As I head off to Mogadishu in the morning, less than six hours from now, I thought I’d share some of the latest dialogue about the worn torn city, dubbed by many as the most dangerous place in the world.
Despite is rightly earned reputation, it seems that things are on the upswing. Here is a recent New York Times article, A Taste of Hope in Somalia’s Battered Capital. The general word that I’ve heard also reflects the sentiment of the article, things are looking hopeful in Mogadishu. One might say that there is nowhere to go but up, but after several decades of war, hope is welcome.
My briefing tells me that the hotel is “adequate” and couldn’t be described as anything more. I’ve stayed in plenty of less than adequate places, so I’ll take adequate when I can find it. I’ve also been told, as the article conveys, that the fish is good. I went with the camel last year in Somaliland, so I’ll go with what is fresh. Always the best policy when traveling.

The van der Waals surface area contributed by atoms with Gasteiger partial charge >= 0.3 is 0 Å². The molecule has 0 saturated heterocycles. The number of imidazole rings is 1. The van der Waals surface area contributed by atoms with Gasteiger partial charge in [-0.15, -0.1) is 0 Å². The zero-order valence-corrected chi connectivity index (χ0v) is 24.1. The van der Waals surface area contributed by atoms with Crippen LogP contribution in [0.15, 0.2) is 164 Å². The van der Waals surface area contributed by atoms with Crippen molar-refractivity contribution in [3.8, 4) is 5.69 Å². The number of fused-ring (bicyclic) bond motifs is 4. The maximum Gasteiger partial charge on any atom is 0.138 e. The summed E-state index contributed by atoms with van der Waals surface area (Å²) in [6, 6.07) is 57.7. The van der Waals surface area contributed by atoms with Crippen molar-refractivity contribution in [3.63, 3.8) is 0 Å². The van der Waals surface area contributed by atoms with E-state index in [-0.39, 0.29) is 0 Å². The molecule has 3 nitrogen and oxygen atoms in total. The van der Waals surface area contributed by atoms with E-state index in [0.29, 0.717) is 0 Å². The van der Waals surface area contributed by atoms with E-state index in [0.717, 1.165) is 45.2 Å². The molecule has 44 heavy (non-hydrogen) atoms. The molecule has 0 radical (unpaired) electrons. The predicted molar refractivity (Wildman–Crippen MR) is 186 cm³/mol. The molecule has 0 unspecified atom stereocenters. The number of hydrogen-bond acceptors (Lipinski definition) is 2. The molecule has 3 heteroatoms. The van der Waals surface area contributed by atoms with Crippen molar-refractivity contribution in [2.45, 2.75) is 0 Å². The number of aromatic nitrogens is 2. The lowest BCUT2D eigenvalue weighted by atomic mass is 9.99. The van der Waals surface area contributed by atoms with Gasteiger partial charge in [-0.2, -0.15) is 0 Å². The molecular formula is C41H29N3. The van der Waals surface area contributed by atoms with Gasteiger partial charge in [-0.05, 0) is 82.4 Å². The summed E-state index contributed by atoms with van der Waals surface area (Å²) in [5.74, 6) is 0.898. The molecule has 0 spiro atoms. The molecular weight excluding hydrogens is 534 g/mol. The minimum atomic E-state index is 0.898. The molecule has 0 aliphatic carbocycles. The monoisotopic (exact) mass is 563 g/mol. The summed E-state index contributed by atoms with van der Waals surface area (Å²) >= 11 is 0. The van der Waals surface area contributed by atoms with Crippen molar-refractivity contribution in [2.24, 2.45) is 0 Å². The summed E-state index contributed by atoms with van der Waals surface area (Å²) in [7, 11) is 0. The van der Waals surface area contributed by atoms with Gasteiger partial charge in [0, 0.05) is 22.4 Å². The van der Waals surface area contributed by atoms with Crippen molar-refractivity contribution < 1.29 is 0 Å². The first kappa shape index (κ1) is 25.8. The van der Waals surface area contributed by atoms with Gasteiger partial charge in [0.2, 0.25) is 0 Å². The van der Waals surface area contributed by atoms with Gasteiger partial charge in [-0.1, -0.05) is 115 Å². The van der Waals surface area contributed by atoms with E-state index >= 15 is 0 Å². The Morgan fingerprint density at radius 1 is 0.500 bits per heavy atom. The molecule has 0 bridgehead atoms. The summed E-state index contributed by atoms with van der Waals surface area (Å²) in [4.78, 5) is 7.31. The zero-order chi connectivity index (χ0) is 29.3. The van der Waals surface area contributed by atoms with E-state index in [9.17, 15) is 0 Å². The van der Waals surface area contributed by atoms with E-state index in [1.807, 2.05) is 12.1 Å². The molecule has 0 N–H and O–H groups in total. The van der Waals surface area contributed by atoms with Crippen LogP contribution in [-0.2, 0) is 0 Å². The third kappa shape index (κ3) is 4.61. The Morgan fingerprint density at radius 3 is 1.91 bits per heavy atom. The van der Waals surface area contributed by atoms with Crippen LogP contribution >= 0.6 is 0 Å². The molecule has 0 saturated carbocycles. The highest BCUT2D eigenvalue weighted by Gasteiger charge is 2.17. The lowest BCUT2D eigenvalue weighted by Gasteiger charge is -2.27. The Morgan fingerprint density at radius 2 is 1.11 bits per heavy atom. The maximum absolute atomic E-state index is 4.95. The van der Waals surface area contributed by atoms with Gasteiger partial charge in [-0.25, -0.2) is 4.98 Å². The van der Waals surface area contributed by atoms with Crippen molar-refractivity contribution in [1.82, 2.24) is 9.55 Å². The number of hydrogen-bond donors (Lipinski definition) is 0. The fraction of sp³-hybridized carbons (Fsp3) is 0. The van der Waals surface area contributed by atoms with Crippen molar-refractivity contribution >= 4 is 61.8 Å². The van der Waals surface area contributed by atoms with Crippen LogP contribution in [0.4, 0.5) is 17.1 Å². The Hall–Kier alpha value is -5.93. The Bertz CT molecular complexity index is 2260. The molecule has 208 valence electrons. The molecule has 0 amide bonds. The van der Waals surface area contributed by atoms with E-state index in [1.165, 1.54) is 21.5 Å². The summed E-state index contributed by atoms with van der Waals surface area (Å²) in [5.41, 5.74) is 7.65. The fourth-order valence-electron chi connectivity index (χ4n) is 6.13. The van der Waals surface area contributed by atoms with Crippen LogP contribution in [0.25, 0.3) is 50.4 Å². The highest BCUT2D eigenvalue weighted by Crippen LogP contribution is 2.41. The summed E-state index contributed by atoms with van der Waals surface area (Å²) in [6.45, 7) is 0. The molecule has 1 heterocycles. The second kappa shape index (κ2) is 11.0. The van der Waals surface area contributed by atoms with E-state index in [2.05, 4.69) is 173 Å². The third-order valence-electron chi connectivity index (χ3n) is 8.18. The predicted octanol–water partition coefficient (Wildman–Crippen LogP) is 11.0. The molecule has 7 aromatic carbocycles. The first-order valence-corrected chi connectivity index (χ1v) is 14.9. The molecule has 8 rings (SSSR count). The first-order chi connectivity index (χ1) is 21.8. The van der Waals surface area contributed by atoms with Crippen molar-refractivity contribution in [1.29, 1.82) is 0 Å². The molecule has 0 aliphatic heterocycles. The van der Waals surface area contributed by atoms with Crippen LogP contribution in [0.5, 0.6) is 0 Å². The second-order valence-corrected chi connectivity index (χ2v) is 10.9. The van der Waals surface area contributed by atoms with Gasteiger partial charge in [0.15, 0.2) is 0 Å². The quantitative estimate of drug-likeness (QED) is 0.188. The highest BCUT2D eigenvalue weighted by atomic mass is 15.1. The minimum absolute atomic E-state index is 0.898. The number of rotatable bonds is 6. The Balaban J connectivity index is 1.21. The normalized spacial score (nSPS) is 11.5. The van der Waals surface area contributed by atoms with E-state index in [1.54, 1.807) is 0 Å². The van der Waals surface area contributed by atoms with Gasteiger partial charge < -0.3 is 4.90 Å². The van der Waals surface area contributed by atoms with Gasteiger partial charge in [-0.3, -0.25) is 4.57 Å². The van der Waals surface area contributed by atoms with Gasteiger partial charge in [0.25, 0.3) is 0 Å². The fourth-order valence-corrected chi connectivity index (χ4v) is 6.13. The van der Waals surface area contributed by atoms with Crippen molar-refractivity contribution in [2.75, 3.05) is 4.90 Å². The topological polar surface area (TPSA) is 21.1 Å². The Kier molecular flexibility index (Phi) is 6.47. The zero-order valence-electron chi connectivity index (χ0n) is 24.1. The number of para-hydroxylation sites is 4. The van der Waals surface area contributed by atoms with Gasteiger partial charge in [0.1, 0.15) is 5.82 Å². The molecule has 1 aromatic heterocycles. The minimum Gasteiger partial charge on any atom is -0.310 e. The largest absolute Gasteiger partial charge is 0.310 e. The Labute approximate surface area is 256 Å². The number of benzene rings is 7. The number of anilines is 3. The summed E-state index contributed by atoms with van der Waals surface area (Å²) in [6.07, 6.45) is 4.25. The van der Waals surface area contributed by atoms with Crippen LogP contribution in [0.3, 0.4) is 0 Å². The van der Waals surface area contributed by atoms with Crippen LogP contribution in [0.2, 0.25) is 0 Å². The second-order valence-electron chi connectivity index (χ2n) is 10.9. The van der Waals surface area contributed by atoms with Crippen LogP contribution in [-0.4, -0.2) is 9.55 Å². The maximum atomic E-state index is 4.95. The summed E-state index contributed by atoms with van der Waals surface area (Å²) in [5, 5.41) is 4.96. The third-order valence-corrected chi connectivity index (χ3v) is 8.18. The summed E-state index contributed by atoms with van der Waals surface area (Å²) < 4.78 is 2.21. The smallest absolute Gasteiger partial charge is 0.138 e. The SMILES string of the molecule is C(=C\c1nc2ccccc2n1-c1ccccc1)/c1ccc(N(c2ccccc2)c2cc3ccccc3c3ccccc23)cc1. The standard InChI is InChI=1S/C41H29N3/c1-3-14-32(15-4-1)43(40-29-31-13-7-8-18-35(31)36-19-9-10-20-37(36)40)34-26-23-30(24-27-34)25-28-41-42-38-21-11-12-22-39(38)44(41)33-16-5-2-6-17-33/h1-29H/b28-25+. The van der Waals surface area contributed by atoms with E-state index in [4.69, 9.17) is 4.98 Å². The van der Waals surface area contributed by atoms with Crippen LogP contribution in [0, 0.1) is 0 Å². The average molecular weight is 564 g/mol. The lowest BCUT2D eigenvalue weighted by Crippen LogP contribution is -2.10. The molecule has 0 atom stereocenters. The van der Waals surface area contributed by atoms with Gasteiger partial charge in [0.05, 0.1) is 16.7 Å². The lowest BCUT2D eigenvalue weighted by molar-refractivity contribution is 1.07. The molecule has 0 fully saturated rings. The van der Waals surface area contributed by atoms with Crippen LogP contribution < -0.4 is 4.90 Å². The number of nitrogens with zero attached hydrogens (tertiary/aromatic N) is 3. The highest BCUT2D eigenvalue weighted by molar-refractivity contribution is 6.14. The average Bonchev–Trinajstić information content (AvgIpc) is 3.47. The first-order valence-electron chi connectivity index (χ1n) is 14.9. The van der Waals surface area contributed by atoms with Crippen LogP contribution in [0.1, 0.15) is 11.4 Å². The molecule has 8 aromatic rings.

More reflections tomorrow after day one in Mogadishu.
my friend here in Nairobi runs the UNICEF water program for Somalia and she has a more tired view of the prospects there. But yes, with 17,000 AU troops there and the Kenyan and ethiopians hammering away atAl Shabab southern somalia, the Islamists appear to be on the run.
Tragically, it appears that military intervention sometimes works, not something I try to explain to many in eugene,
a friend of mine here in nairobi manages the UNICEF water program for Somalia, she was posted to South Sudan prevoiusly. Her view of Somalia is more jaded but it appears the military intervention by 17,000 african union troops has done some good. Trying to explain that to many in Eugene goes over like a lead balloon, but a lot of things do.
With a much more stable clan structure in northern somalia, it does seem hopeful up there.